Study: Women keep the peace in marriage

Updated 01 July 2013

Study: Women keep the peace in marriage

NEW YORK: Picture this scenario: You’re on a road trip with your partner, trying to find your hotel, lost in an unfamiliar area and driving in circles. Your partner gets agitated, body and voice tense, and says in exasperation, “We’re never going to find it!“
How do you react? Does the stress rub off on you, or do you try to calm your partner down?
A recent study says your response may well depend on your gender.
Researchers from the University of Arizona found that, for couples who cooperate well, men tend to mimic their partner’s mood while women try to regulate their partner’s emotions.
“Women try to keep the peace,” speculates relationship researcher and lead study author Ashley Randall.
The study, published last week in the Journal of Social and Personal Relationships, looked at 44 heterosexual couples in the United States who had been together an average of six years. Most were living together or married.
The scientists shot video of each couple conversing about eating habits, exercise and other aspects of daily life. Then subjects viewed the video while rating how positive or negative they were feeling at the time of the conversation. Researchers also looked for signs of cooperation, such as open communication, sympathy, active listening and compromise.
Among those couples who cooperated well, the partners tended to fall into gender-distinct roles, with men following an emotional lead and women seeking to moderate the man’s emotions.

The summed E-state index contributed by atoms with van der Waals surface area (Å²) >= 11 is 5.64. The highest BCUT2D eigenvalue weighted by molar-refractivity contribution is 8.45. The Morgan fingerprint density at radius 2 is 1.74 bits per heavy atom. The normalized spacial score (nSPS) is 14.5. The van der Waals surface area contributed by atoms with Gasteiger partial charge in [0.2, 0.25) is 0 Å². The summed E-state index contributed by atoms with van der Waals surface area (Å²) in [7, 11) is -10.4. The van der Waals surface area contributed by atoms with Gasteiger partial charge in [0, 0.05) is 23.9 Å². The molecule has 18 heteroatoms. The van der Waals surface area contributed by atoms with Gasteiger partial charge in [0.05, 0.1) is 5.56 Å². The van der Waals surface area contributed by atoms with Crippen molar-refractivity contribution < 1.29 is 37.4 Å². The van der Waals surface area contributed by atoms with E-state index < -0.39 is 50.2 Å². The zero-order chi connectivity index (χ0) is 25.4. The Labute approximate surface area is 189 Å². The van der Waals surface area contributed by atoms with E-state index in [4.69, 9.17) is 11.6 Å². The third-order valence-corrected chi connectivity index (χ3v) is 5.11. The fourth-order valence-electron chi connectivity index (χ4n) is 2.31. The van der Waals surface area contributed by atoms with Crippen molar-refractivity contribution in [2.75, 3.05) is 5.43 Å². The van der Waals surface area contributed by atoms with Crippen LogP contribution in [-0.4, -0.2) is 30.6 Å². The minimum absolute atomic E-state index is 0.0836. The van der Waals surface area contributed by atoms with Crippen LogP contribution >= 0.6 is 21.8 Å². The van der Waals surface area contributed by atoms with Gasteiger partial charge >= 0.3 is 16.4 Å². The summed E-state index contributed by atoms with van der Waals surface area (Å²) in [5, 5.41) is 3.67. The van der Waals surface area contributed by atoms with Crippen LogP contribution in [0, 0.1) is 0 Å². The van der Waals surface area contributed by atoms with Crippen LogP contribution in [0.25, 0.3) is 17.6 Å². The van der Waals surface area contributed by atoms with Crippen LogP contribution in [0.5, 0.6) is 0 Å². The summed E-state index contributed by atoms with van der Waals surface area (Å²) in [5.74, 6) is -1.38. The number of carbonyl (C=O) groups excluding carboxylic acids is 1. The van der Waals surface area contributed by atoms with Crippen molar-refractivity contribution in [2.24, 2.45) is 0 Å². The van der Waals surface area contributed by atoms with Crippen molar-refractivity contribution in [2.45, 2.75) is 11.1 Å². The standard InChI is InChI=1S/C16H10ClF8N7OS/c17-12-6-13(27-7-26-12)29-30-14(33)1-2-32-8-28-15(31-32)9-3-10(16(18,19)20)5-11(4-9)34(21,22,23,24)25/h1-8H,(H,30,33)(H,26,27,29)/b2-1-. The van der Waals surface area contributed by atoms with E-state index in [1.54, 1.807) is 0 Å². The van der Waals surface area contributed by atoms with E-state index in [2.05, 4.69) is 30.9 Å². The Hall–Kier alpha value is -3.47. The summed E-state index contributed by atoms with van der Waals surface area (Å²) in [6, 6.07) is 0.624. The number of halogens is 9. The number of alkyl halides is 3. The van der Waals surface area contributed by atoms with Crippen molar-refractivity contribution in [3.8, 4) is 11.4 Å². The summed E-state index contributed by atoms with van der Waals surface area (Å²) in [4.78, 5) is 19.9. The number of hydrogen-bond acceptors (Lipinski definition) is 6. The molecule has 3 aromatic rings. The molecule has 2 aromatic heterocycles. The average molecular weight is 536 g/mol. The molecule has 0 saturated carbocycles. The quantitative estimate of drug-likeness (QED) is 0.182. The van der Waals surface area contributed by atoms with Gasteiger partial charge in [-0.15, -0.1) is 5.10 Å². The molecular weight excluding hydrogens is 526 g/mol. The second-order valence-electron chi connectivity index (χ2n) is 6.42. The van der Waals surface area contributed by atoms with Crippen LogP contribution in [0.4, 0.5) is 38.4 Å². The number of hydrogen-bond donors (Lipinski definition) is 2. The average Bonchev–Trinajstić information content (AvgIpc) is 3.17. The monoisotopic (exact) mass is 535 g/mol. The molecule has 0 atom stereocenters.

Men may do this simply to appease women. In an example cited in a podcast on the study hosted by the journal, a wife asks her husband what he thinks of her outfit. He says he likes it, but chances are, her husband’s enthusiasm won’t be enough to fully convince her and she will want to try on a few other options.
Stereotypically but also anecdotally, men avoid relationship conflict, says couples therapist Michael Radkowsky, who was not involved in the study.
Randall, in the podcast, suggested that men might be subconsciously syncing their emotions with their partner’s during cooperation in order to avoid a drawn-out discussion.
If the woman suspects that is the case, Randall said, she might become less positive in an effort to determine his true feelings. Or, if he is excessively negative or agitated, she said, a woman might try to temper her partner’s feelings.
In studies examining parents’ interactions with their infants, similar patterns and gender differences arise. Mothers tend to calm their babies when they get excited, while fathers are quick to encourage and even heighten a child’s animated state.
Randall notes a “huge link” between romantic relationships and mental and physical health. Studies have shown that married people are healthier in many ways than singles, particularly singles who have gone through the difficulty of divorce. And relationship conflict can lead to physical disorders such as high blood pressure.